REAP Study on Vocabulary Stretch (Spring 2006)

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REAP Study on Vocabulary Stretch

Logistical Information

Contributors Maxine Eskenazi, Alan Juffs, Michael Heilman, James Sanders, Lois Wilson
Study Start Date January, 2006
Study End Date April, 2006
Learnlab Courses English Language Institute Reading 4 (ESL LearnLab)
Number of Students 33
Total Participant Hours (est.) 220
Data in Datashop no


There are competing goals in providing a text for practice of target vocabulary items. First, there is a goal to maximize the density of practice opportunities in a given text. That is, texts should be preferred that contain many target vocabulary words so that the learner can encounter as many words as possible in the time available. Second, there is a goal to provide texts that can be comprehended by the learner in order to prevent frustration and allow deep processing of the meaning of the context around the target words. If too many unfamiliar words appear in a text, target words or not, then the reader will not be able to comprehend or recall the meaning of the text. Third, there is a goal not to overload the student with too many new words to remember, even if a text can be recalled.

Therefore, the tutor should seek a proper balance between the goals of providing sufficient quantity and difficulty of practice. This study was aimed at locating this balance.


Vocabulary Stretch: of a text, the percentage of unfamiliar or unknown vocabulary words that appear.

Research question

What percentage of potentially unknown target vocabulary words is optimal in a text given for practicing target vocabulary words?

Dependent variables

Post- and retention test cloze question performance for words answered incorrectly on the pre-test.

Post- and retention test sentence production performance for words answered incorrectly on the pre-test.

Number of words practiced.

Independent variables

Preferred number of target vocabulary words in a given text (2 or 4 words per text).



The study found no significant differences between the two conditions (2 or 4 words/text). This null result may be due to statistical power and mistakes in the study design. The tutor had difficulty providing high quality readings with four vocabulary words. Thus, the tutor often had to give texts with 3 or even 2 words to students in the 4-word condition. Additionally, the optimal number of words per text (the density of practice) may be higher than 4 words. There may be a threshold at which the density of practice becomes too high. This threshold may actually be at 5 or even 10 words given the average length of the texts used by the REAP tutor. Some research suggests that up to 5% of the words in a text can be unknown before comprehension is impeded (Laufer, 1992). Although the task for that study was different (reading comprehension rather than vocabulary acquisition), it suggests that the optimal level of stretch may be such that as many as 20 words may be unknown in a text with 400 word types (which is approximately the mean number of word types in REAP texts). Other research, however, suggests higher thresholds up to 98% (Nation, 2001).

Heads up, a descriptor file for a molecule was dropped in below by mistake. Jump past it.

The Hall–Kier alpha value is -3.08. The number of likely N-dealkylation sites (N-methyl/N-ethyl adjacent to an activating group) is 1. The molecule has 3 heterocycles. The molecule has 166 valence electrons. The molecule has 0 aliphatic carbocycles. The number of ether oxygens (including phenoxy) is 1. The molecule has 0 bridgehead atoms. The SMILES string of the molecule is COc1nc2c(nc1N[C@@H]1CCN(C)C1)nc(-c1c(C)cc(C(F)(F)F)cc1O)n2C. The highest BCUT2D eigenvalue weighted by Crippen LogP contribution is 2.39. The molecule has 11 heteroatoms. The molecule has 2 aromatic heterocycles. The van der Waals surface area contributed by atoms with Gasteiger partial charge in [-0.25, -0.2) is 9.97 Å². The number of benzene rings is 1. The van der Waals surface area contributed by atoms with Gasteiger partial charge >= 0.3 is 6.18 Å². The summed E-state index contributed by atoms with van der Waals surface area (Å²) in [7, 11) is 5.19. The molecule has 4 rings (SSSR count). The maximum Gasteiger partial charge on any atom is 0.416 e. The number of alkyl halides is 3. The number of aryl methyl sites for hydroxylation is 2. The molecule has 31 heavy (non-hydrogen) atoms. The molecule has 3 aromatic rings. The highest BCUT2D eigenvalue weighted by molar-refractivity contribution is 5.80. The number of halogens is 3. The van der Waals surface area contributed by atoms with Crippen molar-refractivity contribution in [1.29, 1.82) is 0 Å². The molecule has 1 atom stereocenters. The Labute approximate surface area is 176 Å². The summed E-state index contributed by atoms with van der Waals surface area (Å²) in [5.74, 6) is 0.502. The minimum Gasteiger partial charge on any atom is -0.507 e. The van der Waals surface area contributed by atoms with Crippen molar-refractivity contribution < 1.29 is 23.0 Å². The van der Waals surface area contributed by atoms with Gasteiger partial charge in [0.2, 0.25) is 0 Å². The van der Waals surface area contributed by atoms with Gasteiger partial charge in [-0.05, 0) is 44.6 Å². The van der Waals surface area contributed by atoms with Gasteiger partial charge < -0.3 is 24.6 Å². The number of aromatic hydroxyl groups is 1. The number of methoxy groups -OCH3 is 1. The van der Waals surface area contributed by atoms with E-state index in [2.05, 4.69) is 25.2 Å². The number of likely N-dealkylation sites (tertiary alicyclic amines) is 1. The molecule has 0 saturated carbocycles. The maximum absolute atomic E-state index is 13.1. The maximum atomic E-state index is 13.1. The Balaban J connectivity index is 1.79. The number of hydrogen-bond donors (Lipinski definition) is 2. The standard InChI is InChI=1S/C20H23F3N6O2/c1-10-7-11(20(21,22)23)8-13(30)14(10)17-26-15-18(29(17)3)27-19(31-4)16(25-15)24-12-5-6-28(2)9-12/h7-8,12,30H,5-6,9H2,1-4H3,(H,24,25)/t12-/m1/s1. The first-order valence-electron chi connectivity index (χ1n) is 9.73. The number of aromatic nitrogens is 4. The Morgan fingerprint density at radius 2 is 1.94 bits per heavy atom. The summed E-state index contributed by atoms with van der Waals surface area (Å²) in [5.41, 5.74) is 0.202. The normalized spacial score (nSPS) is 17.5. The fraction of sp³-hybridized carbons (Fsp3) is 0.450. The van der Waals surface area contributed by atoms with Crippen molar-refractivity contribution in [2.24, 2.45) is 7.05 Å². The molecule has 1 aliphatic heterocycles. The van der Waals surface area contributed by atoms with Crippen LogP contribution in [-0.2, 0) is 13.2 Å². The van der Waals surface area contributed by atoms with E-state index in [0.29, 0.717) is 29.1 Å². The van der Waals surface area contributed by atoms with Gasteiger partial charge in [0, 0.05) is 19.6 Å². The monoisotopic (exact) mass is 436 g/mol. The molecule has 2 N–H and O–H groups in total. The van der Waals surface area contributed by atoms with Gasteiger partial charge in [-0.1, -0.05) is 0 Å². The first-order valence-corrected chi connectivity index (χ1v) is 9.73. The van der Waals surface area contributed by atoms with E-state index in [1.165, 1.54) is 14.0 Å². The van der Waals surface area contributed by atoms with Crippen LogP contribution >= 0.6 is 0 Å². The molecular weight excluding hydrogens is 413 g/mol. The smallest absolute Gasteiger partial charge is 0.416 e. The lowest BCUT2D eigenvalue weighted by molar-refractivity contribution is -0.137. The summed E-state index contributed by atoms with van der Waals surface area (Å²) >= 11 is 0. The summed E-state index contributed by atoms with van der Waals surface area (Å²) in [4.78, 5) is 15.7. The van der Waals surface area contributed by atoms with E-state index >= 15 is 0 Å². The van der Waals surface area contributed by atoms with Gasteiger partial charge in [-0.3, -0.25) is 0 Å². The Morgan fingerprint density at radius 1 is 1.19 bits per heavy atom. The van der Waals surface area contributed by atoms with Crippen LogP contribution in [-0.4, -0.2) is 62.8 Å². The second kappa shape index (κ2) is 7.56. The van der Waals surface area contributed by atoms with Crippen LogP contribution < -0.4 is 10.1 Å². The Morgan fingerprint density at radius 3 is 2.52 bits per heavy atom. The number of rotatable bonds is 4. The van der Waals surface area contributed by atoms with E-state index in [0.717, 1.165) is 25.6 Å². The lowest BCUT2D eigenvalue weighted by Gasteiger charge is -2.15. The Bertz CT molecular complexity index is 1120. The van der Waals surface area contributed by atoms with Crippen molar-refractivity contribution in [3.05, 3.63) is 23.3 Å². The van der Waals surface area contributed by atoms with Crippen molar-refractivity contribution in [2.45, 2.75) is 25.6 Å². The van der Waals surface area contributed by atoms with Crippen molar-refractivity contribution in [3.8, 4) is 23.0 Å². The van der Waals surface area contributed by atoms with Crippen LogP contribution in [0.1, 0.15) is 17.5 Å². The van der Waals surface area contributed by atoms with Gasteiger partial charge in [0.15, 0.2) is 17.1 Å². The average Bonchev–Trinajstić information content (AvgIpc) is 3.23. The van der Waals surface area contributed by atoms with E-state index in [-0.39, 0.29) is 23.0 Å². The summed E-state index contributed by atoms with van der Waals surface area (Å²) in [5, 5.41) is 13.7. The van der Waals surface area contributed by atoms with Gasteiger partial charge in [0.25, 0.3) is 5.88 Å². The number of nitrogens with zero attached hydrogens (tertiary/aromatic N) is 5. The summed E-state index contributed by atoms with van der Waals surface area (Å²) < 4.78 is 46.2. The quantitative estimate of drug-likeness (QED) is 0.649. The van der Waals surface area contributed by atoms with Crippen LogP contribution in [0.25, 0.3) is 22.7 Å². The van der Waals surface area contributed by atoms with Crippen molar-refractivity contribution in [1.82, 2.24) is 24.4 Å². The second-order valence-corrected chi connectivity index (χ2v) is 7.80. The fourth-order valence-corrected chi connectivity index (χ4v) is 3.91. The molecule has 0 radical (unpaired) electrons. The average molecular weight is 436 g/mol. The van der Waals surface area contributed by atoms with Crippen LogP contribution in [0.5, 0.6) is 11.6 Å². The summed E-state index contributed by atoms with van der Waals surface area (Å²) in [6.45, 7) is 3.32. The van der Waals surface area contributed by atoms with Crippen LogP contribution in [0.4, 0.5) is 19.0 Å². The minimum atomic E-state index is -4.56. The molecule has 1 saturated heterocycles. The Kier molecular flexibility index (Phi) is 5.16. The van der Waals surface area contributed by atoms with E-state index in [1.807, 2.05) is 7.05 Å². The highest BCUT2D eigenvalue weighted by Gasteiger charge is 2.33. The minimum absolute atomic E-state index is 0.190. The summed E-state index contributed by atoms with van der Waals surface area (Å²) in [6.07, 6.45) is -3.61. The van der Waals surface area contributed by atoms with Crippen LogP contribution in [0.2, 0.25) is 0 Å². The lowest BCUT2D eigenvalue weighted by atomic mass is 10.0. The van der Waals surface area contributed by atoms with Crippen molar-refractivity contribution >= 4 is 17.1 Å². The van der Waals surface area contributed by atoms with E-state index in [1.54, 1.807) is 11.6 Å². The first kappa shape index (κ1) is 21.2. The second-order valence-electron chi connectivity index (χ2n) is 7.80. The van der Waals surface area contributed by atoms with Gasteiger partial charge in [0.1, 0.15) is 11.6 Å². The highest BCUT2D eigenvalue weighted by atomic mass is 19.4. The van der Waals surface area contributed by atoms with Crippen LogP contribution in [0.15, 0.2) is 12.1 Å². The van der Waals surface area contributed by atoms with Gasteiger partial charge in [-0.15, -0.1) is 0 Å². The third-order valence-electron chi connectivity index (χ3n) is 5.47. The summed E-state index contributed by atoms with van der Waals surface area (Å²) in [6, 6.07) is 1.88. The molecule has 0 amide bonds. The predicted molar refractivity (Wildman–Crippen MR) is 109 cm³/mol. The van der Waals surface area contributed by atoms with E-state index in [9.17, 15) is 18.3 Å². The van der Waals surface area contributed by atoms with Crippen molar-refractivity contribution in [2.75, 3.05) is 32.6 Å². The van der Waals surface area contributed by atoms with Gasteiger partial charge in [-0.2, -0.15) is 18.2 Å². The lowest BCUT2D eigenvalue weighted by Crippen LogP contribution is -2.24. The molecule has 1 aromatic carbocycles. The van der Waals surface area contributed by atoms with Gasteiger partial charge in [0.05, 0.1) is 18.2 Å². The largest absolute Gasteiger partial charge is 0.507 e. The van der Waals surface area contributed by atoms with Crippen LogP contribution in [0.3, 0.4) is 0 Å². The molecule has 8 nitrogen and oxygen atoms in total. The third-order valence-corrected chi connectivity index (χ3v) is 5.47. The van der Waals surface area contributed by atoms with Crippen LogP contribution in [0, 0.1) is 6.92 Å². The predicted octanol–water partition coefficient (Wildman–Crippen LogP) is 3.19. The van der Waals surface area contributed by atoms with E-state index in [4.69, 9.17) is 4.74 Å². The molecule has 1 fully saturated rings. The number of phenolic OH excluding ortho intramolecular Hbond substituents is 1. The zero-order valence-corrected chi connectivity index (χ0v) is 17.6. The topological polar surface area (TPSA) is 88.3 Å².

Although the results for stretch from this study were inconclusive, a great deal of interesting data were gathered. Some interesting results have been found, and further analysis is possible.

Many potential variables exist that could lead to successful learning of new vocabulary: general ESL ability as measured by the MTELP, time on task, number of words looked up, pre-test scores on the academic word list. A step-wise linear regression showed that the most significant predictor of acquisition of new vocabulary was the size of the student's vocabulary scores on the academic word list prior to instruction (r= 0.77, p < .0001). However, the effect of this prior knowledge was diminished by the number of texts the students read r= -0.17). Together, in the stepwise regression, these two variable accounted for 67% of the variance (r2= .67).

This finding corroborates findings of Stanovich (1986) and James (1996) who refer to the phenomenon as the "Matthew effect" (after a Bible passage), whereby the rich get richer and the poor get poorer. In this case, it is not 'general richness' expressed in terms of higher general ESL proficiency, but specifically knowledge of words on the academic word list. In other words, the more knowledge components in the domain of acquisition a learner brings to the task, the greater the potential for future learning.

It was also found that students frequently access dictionary definitions for non-target words that are well below their expected reading level (e.g., "hitting"). This may lead to revisions of curricula for ESL vocabulary learning.



Target vocabulary lists were determined by a lengthy pre-test using multiple choice cloze questions. Each question takes 30-60 seconds on average, depending on the student. In later studies, self-assessment pre-tests were preferred due to time constraints and initial impressions of the students. Lengthy pre-tests for determining target word lists leave a poor initial impression of the tutor.

Annotated bibliography

Laufer, B. (1992). How much lexis is necessary for reading comprehension? In Vocabulary and Applied Linguistics, Pierre J. L. Arnaud and Henri Béjoint (eds.), 126–132. London: Macmillan.